Bharath Kadaba was twenty-four years old when he began doctoral studies at UH Mānoa’s College of Engineering. “It was my first time living outside my home in Bangalore, India,” he says. “The university offered a vast array of learning opportunities, but what truly stood out was the diversity of its community. The campus, filled with faculty, students, and East-West Center residents, represented backgrounds from all over the world. Honolulu itself was a vibrant mix of cultures, religions, races, and ethnicities, all coexisting mostly in harmony.”
Kadaba is an angel investor, startup advisor, and former Chief Innovation Officer with Intuit. He also remembers his days in Mānoa as the beginnings of his family. He says, “My wife and I quickly learned to appreciate and embrace the best of what Hawaiʻi has to offer, moving well beyond the traditions we grew up with. This experience, this broadening of horizons, is our lasting memory of Hawaiʻi. We’ve tried to instill in our children the values and lessons we gained there, raising them as true global citizens.”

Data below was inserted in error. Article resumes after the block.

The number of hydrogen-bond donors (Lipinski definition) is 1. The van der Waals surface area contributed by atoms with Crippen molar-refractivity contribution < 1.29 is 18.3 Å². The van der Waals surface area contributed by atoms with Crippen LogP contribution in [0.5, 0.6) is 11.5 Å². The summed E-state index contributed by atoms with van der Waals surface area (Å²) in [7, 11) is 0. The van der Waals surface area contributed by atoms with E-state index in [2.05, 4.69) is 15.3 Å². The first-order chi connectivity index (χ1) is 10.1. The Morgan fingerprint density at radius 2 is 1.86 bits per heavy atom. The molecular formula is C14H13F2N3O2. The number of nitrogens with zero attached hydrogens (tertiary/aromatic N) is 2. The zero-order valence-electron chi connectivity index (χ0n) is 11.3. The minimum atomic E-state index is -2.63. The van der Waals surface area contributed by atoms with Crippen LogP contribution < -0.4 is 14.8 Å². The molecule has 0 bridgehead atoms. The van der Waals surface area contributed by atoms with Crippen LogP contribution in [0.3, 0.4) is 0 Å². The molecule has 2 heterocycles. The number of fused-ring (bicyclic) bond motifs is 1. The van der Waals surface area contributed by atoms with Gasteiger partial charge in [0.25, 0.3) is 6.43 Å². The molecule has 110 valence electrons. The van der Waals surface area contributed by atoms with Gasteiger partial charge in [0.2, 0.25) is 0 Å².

To commemorate this important time in his life, and to boost young people’s interest in STEM subjects and engineering at UH Mānoa, Kadaba donated support to the college’s EngineeringHI program. Launched with funds from the Harold K. L. Castle Foundation, EngineeringHI connects O‘ahu public high school students with Mānoa engineering students. The high-schoolers receive academic help and personal mentoring, while the undergrads remain connected to their communities, developing skills in leadership and communication.
Kadaba’s funding provides materials for enrichment activities, such as hands-on STEM learning kits and fall break engineering camp supplies. It also covers mentors’ supply needs and may support special events at the college, such as the Women in Engineering Talk Story Pizza Lunch.
Brennon Morioka, Dean of the College of Engineering, says, “EngineeringHI is a great way for our own students to learn and understand their responsibility as engineers and as leaders, part of a greater community in Hawaiʻi. Dr. Kadaba’s support will help us expand our reach and take this ambitious vision to its next level.”
Kadaba is excited about the possibilities. “This program gives undergraduate mentors an opportunity to give back early in their careers,” he says. “I hope this support helps UH reach even more schools in Hawaiʻi, serving as a role model for universities everywhere.”